I was so abjectly unhappy when “Red” came out that I didn’t even listen to it. I hated everything that Taylor Swift could possibly stand for and wanted her and most other people including myself to die. Red lips were Satan and fuck a bass drop. The dream was over and the past four years were empty lies. Taylor Nation was a betrayal.
For the fourth time since 2006, 2012 saw a Taylor Swift album come out within two weeks of a major election. It’s bizarre how neatly my feelings about American politics tie up with Taylor’s career. Here’s a confession I made to absolutely no one at the time – I didn’t vote in 2012. Because fuck a presidential election. I’d been presented something shiny and perfect and happy my senior year of high school, and four years later it all seemed like junk. I watched everyone around me force themselves to get excited about Obama-Biden and I just wanted to knock their drinks over and spam them with pro-life propaganda. There was nothing good about any of this. There was nothing surprising. Of course Obama was going to win. And of course he had nothing to say. The only singles I’d heard from “Red” were “22” and “We Are Never Ever Getting Back Together.” Which was basic pop trash. That of course went to no. 20 and no. 1. And everyone around me was saying, “this stuff is great!” Like fuck that.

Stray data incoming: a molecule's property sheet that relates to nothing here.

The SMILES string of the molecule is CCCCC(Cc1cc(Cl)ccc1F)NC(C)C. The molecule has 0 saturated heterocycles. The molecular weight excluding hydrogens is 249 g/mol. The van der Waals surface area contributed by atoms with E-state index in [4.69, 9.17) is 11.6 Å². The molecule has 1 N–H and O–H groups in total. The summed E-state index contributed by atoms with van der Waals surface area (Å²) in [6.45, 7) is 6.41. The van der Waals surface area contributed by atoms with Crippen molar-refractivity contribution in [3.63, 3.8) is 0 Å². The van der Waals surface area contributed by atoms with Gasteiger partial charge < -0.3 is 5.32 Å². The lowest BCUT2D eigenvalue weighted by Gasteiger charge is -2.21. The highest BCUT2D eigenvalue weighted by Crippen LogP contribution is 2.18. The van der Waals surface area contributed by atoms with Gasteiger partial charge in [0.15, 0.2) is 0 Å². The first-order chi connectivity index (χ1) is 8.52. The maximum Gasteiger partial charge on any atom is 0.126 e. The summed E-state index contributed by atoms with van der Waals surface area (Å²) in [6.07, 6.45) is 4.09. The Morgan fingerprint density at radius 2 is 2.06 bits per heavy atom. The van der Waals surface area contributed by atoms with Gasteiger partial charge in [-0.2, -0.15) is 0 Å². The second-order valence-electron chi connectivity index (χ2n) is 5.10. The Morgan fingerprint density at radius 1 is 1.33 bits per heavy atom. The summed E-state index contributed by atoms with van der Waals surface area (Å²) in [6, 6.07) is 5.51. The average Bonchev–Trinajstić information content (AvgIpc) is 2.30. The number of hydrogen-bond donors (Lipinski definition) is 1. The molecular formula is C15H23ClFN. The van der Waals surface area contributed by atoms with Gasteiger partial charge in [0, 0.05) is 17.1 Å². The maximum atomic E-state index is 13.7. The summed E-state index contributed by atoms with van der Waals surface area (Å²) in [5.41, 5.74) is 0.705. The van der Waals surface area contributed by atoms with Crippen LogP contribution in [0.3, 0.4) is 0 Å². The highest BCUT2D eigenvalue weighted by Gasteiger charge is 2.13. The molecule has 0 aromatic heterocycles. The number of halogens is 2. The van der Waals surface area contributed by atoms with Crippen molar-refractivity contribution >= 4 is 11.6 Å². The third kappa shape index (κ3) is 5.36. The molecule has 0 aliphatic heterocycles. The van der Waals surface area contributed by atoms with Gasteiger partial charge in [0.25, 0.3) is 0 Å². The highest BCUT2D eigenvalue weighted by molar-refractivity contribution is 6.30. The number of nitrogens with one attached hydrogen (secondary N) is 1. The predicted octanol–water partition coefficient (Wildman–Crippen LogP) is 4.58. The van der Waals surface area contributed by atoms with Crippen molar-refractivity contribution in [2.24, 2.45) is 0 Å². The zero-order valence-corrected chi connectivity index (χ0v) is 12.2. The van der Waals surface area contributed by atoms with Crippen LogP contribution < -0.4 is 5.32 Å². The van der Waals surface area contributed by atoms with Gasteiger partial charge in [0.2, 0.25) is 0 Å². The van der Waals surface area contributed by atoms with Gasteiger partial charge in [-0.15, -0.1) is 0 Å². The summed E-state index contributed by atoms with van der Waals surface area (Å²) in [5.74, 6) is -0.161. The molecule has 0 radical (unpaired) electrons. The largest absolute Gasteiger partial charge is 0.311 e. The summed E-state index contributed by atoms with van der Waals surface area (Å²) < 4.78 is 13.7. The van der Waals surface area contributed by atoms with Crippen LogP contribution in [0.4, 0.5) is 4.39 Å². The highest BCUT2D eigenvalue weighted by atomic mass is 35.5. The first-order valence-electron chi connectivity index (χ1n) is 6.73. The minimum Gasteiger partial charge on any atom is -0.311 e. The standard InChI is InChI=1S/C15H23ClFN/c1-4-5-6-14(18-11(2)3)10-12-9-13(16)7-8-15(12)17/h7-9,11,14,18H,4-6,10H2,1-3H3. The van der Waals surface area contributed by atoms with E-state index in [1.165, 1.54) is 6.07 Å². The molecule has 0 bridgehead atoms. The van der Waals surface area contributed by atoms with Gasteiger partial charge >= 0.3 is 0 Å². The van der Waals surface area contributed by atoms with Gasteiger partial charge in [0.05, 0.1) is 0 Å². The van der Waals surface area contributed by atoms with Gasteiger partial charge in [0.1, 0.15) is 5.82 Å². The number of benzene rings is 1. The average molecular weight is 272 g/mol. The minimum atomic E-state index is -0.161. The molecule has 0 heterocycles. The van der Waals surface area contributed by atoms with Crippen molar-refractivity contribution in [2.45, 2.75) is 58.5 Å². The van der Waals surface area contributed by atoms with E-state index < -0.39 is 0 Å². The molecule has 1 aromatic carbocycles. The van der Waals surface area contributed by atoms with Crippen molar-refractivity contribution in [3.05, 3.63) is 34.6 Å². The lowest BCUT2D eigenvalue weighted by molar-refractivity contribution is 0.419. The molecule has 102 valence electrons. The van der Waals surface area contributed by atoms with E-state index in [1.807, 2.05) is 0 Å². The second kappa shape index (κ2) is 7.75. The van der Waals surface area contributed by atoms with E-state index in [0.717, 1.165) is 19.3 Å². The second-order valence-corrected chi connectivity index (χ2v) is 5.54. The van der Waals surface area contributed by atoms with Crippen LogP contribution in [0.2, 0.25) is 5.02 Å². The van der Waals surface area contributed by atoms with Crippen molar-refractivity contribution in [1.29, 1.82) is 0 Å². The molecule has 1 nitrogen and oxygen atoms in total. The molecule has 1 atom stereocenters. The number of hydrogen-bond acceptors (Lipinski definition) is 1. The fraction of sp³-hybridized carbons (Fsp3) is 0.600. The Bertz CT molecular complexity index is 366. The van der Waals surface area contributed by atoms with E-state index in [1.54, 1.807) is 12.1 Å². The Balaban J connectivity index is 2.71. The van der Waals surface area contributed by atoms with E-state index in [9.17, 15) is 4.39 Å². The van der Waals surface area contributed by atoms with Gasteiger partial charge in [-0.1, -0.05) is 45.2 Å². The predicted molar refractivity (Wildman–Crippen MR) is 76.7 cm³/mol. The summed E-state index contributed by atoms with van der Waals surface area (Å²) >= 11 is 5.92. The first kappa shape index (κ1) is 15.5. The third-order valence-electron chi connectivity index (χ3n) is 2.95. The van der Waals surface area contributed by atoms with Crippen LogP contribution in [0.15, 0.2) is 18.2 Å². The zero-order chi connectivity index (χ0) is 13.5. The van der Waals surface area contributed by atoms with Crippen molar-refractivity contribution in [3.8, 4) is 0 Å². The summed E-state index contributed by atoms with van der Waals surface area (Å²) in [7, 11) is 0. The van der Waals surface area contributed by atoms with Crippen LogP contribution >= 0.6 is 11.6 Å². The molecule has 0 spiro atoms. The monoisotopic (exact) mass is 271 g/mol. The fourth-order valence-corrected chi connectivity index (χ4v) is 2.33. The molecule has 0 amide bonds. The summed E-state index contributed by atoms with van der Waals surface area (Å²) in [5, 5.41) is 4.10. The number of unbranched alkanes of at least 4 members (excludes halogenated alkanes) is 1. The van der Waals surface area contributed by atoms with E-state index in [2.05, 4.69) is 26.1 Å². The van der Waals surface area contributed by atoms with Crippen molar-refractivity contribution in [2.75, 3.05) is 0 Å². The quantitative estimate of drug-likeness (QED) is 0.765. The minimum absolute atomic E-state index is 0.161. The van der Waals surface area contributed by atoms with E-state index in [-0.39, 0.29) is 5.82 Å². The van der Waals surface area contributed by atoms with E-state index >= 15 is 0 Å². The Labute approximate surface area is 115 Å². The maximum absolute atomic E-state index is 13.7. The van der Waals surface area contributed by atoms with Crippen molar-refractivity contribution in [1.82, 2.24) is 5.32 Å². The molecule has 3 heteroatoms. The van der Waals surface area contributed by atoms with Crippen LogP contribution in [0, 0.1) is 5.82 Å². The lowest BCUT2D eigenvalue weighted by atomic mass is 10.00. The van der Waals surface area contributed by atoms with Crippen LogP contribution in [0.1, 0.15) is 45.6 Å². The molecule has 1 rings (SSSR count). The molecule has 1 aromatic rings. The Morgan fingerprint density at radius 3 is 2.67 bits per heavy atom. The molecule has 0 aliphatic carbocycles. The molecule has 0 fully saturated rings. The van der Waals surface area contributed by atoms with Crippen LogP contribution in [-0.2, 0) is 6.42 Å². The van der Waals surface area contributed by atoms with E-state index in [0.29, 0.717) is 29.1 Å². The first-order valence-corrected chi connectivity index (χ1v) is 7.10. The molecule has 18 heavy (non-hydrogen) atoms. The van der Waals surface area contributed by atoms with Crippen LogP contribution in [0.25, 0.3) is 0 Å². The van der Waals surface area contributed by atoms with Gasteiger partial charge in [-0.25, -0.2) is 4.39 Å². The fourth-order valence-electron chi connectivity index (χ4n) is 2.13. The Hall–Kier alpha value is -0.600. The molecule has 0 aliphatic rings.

Two years later – another November, another Taylor album, another major election. It seems like “Red”‘s public opinion scores have held up better than Obama’s. I certainly feel better about it, anyway. There will always be a special place of hatred in my heart for “22,” but it occupies the same space as my hatred for being 22 in general, so maybe that says something. Beyond that, though, I have nothing lastingly negative to say about this album. In many ways, I think it’s very cynical record. It’s so categorically geared toward chart success that Taylor doesn’t seem bothered to conceal it. And, when it so admirably succeeds, it’s pretty incredible to watch.
“We Are Never Ever Getting Back Together” is the best example of this. This is Avril Lavigne-level reductive relationship stupidity. The obligatory nod to country acoustic licks at the start are insulting. The spoken word sections are embarrassing shadows of the ad-libs from “Fearless.” This is a shameful attempt to mollify the Taylor Nation base (children, country music fans, “real” girls) without sacrificing blue-chip chart success. But the song is so obnoxiously excellent that none of it matters. If you’re a Taylor devotee you fall for it. If you’re a cynic you grin and point and say, “I see what you did there, Taylor.”
The whole album follows in this immaculate base-covering mode. “Stay Stay Stay,” a McCartney-ishly perfect happy ballad, ends with Taylor laughing, “this is fun!” “All Too Well,” the dark, mature song, features the disturbing couplet – ““but you keep my old scarf from that very first week / ‘cause it reminds you of innocence, and it smells like me.” “Red” is the closest thing to a country pop song on the album (of course it was the lead-off single) but it throws Three 6 Mafia-style “re-e-e-ed”s in there and drops references to Maseratis. Taylor alternates between playing the victim and slut-shaming herself and then occasionally acts like a fun kid in case anyone feels alienated by her level of romantic success. The whole thing ends on the manipulative masterpiece “Begin Again,” a ballad that somehow plays to every point possible point in a relationship. It is designed to make the maximum number of people cry at the same time, and the fact that it uses perennial tear-jerker “Travelin’ Soldier”‘s instrumentation is a testament to the thoroughness of Taylor’s craft.